Sleeps With Monsters

Sleeps With Monsters: Here, Let Me Tell You About Some More Books

I have of late been ill. And when I’m ill—but not quite so ill as to crawl into a corner and wait for death—I read things. Lovely, distracting, fictional things.

(Well, that and complain about snot all over Twitter. But that’s not nearly as interesting.)

Much more interesting is a book that only recently caught up with me, after lingering in a friend’s home since spring. Gaie Sebold’s Babylon Steel (Solaris, 2011) is a remarkably entertaining debut. It’s as though someone took the best bits of Robert E. Howard and the fantasy noir city of Simon R. Green’s Hawk and Fisher novels, threw in some more Cool Shit ™, and reimagined them through a lens that foregrounded female perspectives. This is sword-and-sorcery pulp wish fulfilment for the kind of girl who wanted to be Conan.*

*Who, me? I’m sure I don’t know what you’re talking about…

And that? That makes one of the most awesome things I’ve read this year.

Although I’m really glad I didn’t see the kind of PR material for it that Martin Lewis did. Lewis’ review says too little about the cool and entertaining shit and too much about the sex. Jared at Pornokitsch (and Lizzie Barrett there, too) highlights to a greater degree Babylon Steel’s appeal. That appeal is the titular character herself—dryly self-deprecating, badass but not invulnerable, not great with numbers, in control of her own sexuality—and the way in which the narrative positions her at the centre of a network of friends and relationships, all of which matter.

The story unfolds on two levels. In the present, in the vibrantly grimy metropolis of Scalentine, Babylon—an (my mental image defaults to “scruffy”) ex-soldier who runs an upmarket brothel with constant cashflow difficulties—is drawn into investigating the disappearance of a young woman, among all the other troubles that beset her—including the possible appearance of demigods from the land of her youth. The second layer unfolds in the past: we learn of our protagonist’s youth in a decaying land edged by deserts… and just how, exactly, she came to her intense dislike and distrust of religion.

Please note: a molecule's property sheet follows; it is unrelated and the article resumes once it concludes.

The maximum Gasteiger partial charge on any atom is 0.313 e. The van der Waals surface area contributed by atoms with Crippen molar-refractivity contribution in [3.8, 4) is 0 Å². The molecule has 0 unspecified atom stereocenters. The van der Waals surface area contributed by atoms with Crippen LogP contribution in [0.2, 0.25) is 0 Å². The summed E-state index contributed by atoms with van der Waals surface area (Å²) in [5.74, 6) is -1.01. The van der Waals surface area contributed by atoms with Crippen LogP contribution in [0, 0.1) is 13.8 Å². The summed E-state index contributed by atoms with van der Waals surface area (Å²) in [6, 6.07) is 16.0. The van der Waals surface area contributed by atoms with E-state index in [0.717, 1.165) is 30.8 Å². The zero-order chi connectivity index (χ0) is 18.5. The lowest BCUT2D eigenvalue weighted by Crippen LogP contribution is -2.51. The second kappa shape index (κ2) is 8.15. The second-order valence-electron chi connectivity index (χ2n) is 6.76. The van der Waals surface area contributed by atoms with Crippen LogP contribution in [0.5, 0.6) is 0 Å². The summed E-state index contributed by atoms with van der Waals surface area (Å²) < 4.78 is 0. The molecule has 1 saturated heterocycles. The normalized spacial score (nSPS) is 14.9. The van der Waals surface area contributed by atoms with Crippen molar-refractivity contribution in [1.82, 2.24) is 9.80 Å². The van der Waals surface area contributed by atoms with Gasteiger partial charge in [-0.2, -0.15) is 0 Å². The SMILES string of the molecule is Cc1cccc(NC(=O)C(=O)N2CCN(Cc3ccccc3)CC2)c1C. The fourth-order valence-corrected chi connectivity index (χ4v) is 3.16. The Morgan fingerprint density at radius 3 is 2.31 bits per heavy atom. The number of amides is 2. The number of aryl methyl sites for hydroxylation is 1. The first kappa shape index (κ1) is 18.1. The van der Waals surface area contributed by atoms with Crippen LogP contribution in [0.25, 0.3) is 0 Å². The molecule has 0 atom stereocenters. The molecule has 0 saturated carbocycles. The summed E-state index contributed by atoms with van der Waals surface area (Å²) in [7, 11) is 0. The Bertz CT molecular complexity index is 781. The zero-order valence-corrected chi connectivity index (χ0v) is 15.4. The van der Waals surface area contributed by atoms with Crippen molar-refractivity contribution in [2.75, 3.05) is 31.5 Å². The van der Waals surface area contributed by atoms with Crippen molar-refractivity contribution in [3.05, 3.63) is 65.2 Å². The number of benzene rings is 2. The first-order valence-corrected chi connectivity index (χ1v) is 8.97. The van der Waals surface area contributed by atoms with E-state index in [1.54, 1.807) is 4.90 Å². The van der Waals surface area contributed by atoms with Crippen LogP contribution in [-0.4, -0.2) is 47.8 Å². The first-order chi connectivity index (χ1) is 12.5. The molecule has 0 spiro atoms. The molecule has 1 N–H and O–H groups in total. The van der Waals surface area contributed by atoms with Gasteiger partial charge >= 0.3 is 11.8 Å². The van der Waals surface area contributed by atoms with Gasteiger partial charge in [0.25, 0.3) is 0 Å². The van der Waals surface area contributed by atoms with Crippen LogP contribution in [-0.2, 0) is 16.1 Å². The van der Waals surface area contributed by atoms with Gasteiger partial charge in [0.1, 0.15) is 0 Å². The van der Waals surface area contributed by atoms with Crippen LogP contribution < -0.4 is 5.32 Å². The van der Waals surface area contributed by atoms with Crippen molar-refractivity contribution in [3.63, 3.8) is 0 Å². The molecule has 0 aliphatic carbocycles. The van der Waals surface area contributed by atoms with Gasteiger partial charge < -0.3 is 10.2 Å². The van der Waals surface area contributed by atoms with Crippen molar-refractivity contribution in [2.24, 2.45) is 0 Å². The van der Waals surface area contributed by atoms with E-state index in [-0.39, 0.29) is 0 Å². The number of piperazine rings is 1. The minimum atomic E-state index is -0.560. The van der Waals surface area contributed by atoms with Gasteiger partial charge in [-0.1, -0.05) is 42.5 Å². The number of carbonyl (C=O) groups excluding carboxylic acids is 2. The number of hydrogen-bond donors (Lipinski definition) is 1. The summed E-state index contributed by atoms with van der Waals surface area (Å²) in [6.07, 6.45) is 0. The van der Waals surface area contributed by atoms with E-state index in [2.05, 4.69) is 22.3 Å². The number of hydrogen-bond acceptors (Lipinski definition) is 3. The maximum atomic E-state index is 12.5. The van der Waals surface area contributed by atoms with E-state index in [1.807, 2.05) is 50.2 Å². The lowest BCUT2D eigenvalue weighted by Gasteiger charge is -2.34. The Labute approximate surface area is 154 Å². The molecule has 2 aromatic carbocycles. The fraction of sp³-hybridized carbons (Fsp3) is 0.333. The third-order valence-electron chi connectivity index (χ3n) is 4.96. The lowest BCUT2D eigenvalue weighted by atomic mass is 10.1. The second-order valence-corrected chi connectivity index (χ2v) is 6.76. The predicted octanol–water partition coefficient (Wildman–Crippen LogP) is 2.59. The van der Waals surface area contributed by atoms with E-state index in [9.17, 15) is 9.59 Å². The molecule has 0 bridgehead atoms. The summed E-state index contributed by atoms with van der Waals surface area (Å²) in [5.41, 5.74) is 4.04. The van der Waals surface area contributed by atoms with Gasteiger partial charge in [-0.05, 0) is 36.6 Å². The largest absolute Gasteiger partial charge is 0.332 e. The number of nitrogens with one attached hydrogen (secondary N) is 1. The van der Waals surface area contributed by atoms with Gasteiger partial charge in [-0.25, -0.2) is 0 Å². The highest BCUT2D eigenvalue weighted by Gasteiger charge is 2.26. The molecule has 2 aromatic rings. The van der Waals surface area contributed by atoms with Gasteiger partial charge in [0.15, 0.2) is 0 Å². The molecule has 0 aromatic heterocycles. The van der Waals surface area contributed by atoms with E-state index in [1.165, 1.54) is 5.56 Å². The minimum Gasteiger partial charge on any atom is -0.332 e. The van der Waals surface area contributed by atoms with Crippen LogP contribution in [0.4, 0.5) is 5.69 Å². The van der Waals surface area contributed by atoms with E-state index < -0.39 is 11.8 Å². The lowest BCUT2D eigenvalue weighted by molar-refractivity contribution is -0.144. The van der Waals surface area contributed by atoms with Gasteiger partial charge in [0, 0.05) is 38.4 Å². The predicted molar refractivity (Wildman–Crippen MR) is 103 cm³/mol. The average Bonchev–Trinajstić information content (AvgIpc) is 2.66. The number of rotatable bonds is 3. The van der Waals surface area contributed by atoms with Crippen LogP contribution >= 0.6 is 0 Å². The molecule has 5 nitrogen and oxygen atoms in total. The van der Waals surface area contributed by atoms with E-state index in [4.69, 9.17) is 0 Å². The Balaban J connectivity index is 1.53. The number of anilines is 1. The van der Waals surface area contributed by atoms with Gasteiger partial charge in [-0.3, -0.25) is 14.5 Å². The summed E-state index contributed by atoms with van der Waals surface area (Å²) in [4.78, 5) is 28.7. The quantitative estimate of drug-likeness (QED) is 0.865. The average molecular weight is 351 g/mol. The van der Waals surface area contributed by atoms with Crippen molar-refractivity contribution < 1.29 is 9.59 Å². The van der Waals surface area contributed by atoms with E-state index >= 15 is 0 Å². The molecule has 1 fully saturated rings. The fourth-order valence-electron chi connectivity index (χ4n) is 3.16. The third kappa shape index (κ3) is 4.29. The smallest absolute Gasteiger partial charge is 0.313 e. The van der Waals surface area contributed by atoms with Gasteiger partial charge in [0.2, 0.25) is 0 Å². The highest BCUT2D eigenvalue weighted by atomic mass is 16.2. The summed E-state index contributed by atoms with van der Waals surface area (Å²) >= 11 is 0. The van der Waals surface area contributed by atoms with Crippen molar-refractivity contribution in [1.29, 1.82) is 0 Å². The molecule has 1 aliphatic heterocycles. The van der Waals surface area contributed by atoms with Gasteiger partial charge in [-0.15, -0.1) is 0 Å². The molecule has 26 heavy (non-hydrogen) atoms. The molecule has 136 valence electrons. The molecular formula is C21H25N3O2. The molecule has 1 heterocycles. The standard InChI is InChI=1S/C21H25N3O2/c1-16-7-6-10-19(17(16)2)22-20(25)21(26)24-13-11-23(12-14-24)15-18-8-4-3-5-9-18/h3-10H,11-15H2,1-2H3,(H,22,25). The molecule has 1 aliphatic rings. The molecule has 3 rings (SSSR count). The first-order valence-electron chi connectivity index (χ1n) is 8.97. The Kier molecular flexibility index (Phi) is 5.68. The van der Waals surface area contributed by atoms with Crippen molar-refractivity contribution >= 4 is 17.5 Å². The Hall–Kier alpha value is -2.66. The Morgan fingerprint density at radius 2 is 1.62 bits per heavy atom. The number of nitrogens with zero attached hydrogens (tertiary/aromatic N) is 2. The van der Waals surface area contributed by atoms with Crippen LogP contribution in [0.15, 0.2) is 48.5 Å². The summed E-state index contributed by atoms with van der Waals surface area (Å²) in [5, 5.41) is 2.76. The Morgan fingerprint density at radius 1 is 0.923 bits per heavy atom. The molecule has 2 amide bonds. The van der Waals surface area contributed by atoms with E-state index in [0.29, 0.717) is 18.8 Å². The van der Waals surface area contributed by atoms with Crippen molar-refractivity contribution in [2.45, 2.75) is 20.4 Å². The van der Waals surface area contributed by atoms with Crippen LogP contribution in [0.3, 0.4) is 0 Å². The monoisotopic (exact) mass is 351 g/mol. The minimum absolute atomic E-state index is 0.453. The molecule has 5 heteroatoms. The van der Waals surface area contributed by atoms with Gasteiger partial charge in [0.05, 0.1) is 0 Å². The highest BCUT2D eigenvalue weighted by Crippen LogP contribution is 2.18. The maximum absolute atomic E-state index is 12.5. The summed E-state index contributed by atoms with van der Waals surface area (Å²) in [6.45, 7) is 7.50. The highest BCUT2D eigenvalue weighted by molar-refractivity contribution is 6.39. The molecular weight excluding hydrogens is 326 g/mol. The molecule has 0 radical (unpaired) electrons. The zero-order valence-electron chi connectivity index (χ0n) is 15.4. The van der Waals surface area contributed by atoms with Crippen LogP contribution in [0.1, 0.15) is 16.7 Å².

Past and present eventually come together in a pretty excellent climax. Sebold evokes mood and atmosphere—and character—very well. And the climactic BOOM LIKE THAT is an earned one.

An excellently entertaining book. Give me more like this. MORE I TELL YOU.

Martha Wells’ Star Wars: Razor’s Edge is a Star Wars novel from the pen of one of fantasy’s most undeservedly underrated voices. I like many Star Wars novels: there’s a air to them (Expanded Universe aside) of adventuring with old friends. This particular Star Wars novel is a flawed diamond, but fun nonetheless: between the events of A New Hope and The Empire Strikes Back, Leia and Han meet pirates and fight crime.

Canadians! You have some excellent people writing fantasies set in cities, like Tanya Huff and recent debut novelist Leah Bobet. Nalo Hopkinson’s Sister Mine is an especially excellent fantasy-in-Toronto, with gods and demi-gods and sisters all working out a particularly fraught set of family interactions. It is about family, complicated family, and it is amazing, and everyone should read it.

Madeleine E. Robins’ Sold For Endless Rue is an unusual book, and I have conflicting feelings about it. It’s a historical novel, but one shaped around the spine of a fairytale and with some of the emotional beats of a fantasy. I’m not entirely sure it is well-served by the fairytale, but there is much in it that is purest excellence—and I’m a sucker for anything involving medieval female physicians. Trotula for the win!

Every so often along comes a novel of which I must ask: “And where were you when I was fourteen?” Helen Lowe’s (David Gemmell Morningstar Award-winning) The Heir of Night is just such a novel, with a pair of thirteen-year-old protagonists, evil monsters, world-shattering evil, grand destinies, and FATE OF WORLDS hanging in the balance. It fits in the same corner of the fantasy genre as Kristen Britain’s Green Rider books, and bears some small (albeit less imaginative and much purpler) resemblance to PC Hodgell’s Chronicles of the Kencyrath series. The opening of a longer arc (Trilogy? Series? Sometimes nobody tells me anything), it resolves nothing and has some notable pacing problems, but its portentous sweep nonetheless possesses significant appeal.

Now it’s over to you, Dear Readers. What is good? What is bad? What should we talk about?


Liz Bourke is a cranky person who reads books. Her blog. Her Twitter.

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